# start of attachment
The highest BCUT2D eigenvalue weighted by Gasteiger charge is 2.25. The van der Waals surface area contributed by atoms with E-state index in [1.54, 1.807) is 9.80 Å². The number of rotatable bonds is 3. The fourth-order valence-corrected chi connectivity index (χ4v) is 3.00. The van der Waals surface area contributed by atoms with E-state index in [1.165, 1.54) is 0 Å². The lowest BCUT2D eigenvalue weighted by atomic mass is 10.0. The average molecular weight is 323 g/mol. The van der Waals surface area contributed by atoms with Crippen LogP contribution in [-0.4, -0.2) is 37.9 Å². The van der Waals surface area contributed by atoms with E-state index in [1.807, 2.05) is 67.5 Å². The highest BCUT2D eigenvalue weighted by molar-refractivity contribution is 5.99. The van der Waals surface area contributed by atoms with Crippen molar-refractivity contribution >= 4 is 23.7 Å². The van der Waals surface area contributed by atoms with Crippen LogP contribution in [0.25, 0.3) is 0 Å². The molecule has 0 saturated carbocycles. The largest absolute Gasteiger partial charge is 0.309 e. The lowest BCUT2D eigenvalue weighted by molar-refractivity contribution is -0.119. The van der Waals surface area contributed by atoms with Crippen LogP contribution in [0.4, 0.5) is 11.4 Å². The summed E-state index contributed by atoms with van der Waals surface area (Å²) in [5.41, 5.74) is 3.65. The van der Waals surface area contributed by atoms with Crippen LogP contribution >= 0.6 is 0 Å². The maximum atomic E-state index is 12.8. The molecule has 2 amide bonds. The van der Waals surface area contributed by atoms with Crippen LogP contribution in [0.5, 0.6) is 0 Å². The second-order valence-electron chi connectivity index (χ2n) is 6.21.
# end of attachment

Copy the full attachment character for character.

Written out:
The highest BCUT2D eigenvalue weighted by Gasteiger charge is 2.25. The van der Waals surface area contributed by atoms with E-state index in [1.54, 1.807) is 9.80 Å². The number of rotatable bonds is 3. The fourth-order valence-corrected chi connectivity index (χ4v) is 3.00. The van der Waals surface area contributed by atoms with E-state index in [1.165, 1.54) is 0 Å². The lowest BCUT2D eigenvalue weighted by atomic mass is 10.0. The average molecular weight is 323 g/mol. The van der Waals surface area contributed by atoms with Crippen LogP contribution in [-0.4, -0.2) is 37.9 Å². The van der Waals surface area contributed by atoms with E-state index in [1.807, 2.05) is 67.5 Å². The highest BCUT2D eigenvalue weighted by molar-refractivity contribution is 5.99. The van der Waals surface area contributed by atoms with Crippen molar-refractivity contribution >= 4 is 23.7 Å². The van der Waals surface area contributed by atoms with Crippen LogP contribution in [0.25, 0.3) is 0 Å². The molecule has 0 saturated carbocycles. The largest absolute Gasteiger partial charge is 0.309 e. The lowest BCUT2D eigenvalue weighted by molar-refractivity contribution is -0.119. The van der Waals surface area contributed by atoms with Crippen LogP contribution in [0.4, 0.5) is 11.4 Å². The summed E-state index contributed by atoms with van der Waals surface area (Å²) in [5.41, 5.74) is 3.65. The van der Waals surface area contributed by atoms with Crippen LogP contribution >= 0.6 is 0 Å². The maximum atomic E-state index is 12.8. The molecule has 2 amide bonds. The van der Waals surface area contributed by atoms with Crippen LogP contribution in [0.5, 0.6) is 0 Å². The second-order valence-electron chi connectivity index (χ2n) is 6.21.